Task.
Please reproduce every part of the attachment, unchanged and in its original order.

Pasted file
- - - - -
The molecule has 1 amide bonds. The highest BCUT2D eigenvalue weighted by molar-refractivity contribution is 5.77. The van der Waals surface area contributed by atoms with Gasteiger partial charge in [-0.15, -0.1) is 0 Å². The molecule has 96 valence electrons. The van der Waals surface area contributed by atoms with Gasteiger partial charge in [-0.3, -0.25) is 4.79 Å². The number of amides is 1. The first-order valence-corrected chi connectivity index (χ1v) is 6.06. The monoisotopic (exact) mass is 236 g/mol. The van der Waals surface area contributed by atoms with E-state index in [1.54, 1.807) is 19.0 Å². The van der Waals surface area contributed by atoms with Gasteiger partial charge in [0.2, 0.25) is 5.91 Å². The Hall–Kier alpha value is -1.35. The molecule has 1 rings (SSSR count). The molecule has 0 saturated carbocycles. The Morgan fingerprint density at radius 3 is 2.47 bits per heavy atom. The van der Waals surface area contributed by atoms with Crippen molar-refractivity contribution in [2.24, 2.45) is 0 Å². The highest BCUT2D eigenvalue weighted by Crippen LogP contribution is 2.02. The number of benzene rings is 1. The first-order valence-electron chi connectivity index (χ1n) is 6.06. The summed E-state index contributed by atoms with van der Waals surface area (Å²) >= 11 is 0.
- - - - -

The molecule has 1 amide bonds. The highest BCUT2D eigenvalue weighted by molar-refractivity contribution is 5.77. The van der Waals surface area contributed by atoms with Gasteiger partial charge in [-0.15, -0.1) is 0 Å². The molecule has 96 valence electrons. The van der Waals surface area contributed by atoms with Gasteiger partial charge in [-0.3, -0.25) is 4.79 Å². The number of amides is 1. The first-order valence-corrected chi connectivity index (χ1v) is 6.06. The monoisotopic (exact) mass is 236 g/mol. The van der Waals surface area contributed by atoms with E-state index in [1.54, 1.807) is 19.0 Å². The van der Waals surface area contributed by atoms with Gasteiger partial charge in [0.2, 0.25) is 5.91 Å². The Hall–Kier alpha value is -1.35. The molecule has 1 rings (SSSR count). The molecule has 0 saturated carbocycles. The Morgan fingerprint density at radius 3 is 2.47 bits per heavy atom. The van der Waals surface area contributed by atoms with Crippen molar-refractivity contribution in [2.24, 2.45) is 0 Å². The highest BCUT2D eigenvalue weighted by Crippen LogP contribution is 2.02. The number of benzene rings is 1. The first-order valence-electron chi connectivity index (χ1n) is 6.06. The summed E-state index contributed by atoms with van der Waals surface area (Å²) >= 11 is 0.